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Council Minutes

May 17, 1999

(Approved at the Business Meeting of June 29, 1999,
with the addition of Wendell Cox to the List of those attending)

The Amtrak Reform Council (ARC or Council) held its business meeting at the Department of Transportation, Nassif Building, at 400 Seventh Street, S.W. in Washington, D.C. on Monday, May 17, 1999.

Council Members present: Gil Carmichael; Wendell Cox; S. Lee Kling; Associate Administrator for Railroad Development, James T. McQueen for the Secretary of Transportation, Rodney E. Slater; Paul M. Weyrich; and Joseph Vranich. Christopher Gleason participated via conference call.

Gil Carmichael chaired the meeting and Deirdre O'Sullivan served as secretary.

I. Opening Remarks Given by Chairman Gil Carmichael & Approval of the Minutes

Mr. Carmichael, Chairman welcomed the Council members and the audience to the meeting. The minutes for the April 26th business meeting were presented to the Council for Approval by Mr. Carmichael. The minutes were amended by changing the wording in the first sentence from "first business meeting" to "first regional meeting" and the title for Ms. Molitoris was changed from "Federal Rail Administrator" to "Federal Railroad Administrator." The minutes with approved amendments were approved unanimously by the Council present.

II. Discussion of Budget Request Sent to Congress

The representative of Council Member Clarence Monin, Mr. Charles Moneypenney, brought up the point that during the March 15th meeting when the Budget Request was discussed by the Council that he believed no vote was recorded on that action. He further added that the Budget Request sent to Congressman Wolf on March 26th stated that "the Council reviewed and approved this vote"1 but no vote was taken, and that there was never a discussion of a specific amount. He also stated that the last word on the subject was that two budgets would be prepared: one with consultants and one without and that was the end of the discussion.

Mr. Carmichael added that there were no objections from the Council at that time and Mr. Moneypenney replied that there was no budget to object to. Mr. Carmichael let Mr. Thomas A. Till, Executive Director respond.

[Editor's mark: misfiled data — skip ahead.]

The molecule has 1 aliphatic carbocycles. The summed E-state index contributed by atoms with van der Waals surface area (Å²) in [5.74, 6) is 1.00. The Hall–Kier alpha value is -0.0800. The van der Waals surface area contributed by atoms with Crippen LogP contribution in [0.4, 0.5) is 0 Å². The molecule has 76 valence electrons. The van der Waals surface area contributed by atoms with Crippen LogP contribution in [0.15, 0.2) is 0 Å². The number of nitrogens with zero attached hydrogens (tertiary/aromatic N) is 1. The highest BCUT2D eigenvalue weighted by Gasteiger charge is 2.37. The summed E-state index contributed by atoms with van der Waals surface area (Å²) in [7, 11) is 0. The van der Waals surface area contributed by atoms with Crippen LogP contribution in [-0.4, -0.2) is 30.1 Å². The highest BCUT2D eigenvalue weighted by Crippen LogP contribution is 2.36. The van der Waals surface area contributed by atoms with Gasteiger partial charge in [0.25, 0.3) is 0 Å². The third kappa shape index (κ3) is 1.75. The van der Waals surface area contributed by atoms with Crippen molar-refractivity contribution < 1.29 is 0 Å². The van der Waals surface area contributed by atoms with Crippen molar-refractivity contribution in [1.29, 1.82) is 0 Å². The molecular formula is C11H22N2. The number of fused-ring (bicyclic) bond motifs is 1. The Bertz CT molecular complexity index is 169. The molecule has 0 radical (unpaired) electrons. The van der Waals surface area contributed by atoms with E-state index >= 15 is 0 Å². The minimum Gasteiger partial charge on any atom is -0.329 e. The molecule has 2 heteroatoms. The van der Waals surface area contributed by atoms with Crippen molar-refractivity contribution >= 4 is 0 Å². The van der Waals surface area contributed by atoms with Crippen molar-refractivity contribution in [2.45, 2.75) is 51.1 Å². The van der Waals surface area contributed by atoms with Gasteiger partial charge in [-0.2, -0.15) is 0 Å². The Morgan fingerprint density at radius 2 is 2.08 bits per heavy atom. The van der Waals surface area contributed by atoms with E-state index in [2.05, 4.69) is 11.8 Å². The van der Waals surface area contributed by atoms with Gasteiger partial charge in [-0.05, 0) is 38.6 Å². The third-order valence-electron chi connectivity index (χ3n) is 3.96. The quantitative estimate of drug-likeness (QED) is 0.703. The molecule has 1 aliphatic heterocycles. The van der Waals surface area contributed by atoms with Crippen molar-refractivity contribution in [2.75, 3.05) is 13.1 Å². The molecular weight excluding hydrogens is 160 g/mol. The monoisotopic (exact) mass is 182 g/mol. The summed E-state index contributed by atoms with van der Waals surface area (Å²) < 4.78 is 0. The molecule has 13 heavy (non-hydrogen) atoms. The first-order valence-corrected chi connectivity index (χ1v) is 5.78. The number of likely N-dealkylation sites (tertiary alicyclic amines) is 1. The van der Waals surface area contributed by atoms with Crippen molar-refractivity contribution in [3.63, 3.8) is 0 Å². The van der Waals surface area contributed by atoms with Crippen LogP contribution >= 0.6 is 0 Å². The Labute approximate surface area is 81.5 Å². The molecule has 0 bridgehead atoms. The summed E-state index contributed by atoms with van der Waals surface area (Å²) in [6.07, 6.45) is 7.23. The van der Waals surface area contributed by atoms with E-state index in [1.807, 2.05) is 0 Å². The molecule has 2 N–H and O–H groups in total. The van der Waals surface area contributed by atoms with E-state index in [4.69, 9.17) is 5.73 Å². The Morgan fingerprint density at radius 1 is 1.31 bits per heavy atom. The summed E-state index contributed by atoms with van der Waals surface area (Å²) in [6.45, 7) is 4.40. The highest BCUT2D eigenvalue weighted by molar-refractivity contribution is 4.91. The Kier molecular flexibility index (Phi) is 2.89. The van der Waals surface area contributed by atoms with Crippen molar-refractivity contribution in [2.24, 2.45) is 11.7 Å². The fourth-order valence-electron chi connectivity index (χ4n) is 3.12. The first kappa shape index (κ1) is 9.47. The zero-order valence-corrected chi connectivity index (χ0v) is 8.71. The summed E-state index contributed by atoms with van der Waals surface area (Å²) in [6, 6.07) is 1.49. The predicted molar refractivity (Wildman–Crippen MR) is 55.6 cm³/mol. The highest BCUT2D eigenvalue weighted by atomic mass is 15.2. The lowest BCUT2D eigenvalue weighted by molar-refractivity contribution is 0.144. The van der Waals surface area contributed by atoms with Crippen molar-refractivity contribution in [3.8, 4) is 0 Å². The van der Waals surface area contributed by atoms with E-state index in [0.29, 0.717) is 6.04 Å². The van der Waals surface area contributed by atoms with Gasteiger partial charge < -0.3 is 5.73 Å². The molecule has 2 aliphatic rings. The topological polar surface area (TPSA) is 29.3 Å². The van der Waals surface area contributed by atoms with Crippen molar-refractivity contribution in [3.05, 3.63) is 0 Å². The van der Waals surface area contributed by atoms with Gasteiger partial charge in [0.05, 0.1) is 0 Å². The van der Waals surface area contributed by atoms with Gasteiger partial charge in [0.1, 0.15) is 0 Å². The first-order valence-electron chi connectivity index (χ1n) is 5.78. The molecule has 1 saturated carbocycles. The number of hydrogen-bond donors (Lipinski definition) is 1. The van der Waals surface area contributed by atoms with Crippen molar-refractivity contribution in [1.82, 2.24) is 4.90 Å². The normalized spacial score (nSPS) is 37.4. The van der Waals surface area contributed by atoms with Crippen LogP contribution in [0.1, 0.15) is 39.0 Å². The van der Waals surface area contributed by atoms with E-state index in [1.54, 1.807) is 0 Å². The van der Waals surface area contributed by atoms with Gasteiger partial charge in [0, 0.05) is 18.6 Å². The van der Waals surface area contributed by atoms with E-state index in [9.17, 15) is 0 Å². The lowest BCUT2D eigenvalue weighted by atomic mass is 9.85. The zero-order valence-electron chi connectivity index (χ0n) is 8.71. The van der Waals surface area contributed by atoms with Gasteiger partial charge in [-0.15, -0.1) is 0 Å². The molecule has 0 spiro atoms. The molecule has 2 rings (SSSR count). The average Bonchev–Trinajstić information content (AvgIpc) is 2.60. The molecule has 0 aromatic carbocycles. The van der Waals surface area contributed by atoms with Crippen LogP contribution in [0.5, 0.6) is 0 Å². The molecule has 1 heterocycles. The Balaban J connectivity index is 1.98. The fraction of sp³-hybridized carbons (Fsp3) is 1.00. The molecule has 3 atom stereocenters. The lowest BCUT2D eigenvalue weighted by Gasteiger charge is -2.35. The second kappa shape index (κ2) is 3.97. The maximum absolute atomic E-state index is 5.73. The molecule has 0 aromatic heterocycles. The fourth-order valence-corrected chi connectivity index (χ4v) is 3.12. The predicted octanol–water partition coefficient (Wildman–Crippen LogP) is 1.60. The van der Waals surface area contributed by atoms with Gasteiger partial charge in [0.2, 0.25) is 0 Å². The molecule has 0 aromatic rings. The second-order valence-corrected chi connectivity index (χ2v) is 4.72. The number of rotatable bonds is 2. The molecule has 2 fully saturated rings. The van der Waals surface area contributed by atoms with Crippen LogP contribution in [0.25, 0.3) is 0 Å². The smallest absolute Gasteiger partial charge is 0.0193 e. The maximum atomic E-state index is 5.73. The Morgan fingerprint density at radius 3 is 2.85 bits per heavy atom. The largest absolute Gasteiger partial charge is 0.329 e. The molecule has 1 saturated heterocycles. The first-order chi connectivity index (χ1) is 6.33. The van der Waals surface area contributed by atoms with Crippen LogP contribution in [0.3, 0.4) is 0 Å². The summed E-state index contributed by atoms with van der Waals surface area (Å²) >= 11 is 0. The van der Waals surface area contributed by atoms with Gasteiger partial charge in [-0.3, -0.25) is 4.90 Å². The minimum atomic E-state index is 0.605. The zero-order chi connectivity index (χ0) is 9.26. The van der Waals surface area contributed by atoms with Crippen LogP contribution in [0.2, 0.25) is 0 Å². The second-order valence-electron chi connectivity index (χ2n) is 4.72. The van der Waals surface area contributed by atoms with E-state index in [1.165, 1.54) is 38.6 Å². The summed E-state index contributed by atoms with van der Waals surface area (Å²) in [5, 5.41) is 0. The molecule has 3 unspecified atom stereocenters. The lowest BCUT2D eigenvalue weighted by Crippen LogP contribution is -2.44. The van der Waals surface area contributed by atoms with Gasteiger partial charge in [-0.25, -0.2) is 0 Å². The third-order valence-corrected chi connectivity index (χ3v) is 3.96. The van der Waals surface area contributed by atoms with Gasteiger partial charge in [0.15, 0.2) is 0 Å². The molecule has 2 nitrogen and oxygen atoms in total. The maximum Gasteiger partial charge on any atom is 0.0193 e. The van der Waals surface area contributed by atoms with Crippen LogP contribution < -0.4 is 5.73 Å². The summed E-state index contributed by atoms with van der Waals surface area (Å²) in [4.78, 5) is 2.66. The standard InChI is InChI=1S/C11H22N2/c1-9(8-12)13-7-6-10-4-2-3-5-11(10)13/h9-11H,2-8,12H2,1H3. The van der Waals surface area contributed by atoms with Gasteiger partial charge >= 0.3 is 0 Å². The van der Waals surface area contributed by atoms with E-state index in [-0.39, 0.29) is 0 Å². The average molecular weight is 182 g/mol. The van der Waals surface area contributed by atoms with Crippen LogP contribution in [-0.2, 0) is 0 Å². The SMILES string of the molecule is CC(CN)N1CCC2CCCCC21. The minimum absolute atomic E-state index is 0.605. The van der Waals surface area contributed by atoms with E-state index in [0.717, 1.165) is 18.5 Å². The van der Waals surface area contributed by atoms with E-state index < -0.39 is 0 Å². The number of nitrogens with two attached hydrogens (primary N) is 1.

Mr. Till stated that he wanted to address this point because it pertains to the credibility of the Council. He also stated this issue was not included in the April 26th minutes because it was brought up after the business meeting had concluded. He further added that the Minutes from the March 15th business meeting had been approved without objection on April 26th and they indicated that the Council had approved the process in which the staff would prepare a Budget Request in excess of $750,000 and that the Chairman would review the request on behalf of the Council and forward it to Congress because of the time constraint that the Council was working under. Furthermore, he added that it was his understanding and that of Mr. Carmichael at the end of the March 15th meeting that they had the authority from the Council to proceed on that plan. Also, he stated it was understood that the Administration did not give its approval nor did the Labor representative but there was a quorum effective at the time and the letter to Congressman Wolf stated that the Council had approved the budget and indeed it had.

Mr. Cox and Mr. Kling stated that in the future passing a motion as important as the annual budget should be done more carefully and with the full understanding of all of those present and that the Council should learn from this and move on. Mr. Carmichael agreed and he further added that he knew where the Administration and Mr. Monin were on this issue, and that he believed that he had the authority to submit the Budget Request and he had done so.

Mr. Weyrich stated that he took exception to the remarks regarding the "veil of secrecy" in Mr. Monin's letter to Congress." Mr. Carmichael asked Mr. Moneypenney if he had anything further to add. Mr. Moneypenney stated that there was nothing more to say on the issue. Mr. Carmichael stated that each individual had stated their opinion on the subject and the general opinion is "let's go forward." He then ended the discussion by asking if anyone else had an opinion. With no reply from the Council, he ended the discussion.

Later in the meeting, Mr. McQueen asked what the procedure was in determining the answers to Senator Shelby's questions about the budget. Mr. Till replied that the answers were written by the Council's staff and submitted to the Council for comments. He also added that nine Council members had no comment and the comments from Labor and the Administration were reflected in the cover letter to Senator Shelby.

III. Executive Direstor's Report Given by Tom Till

A. Future Meetings and Work Programs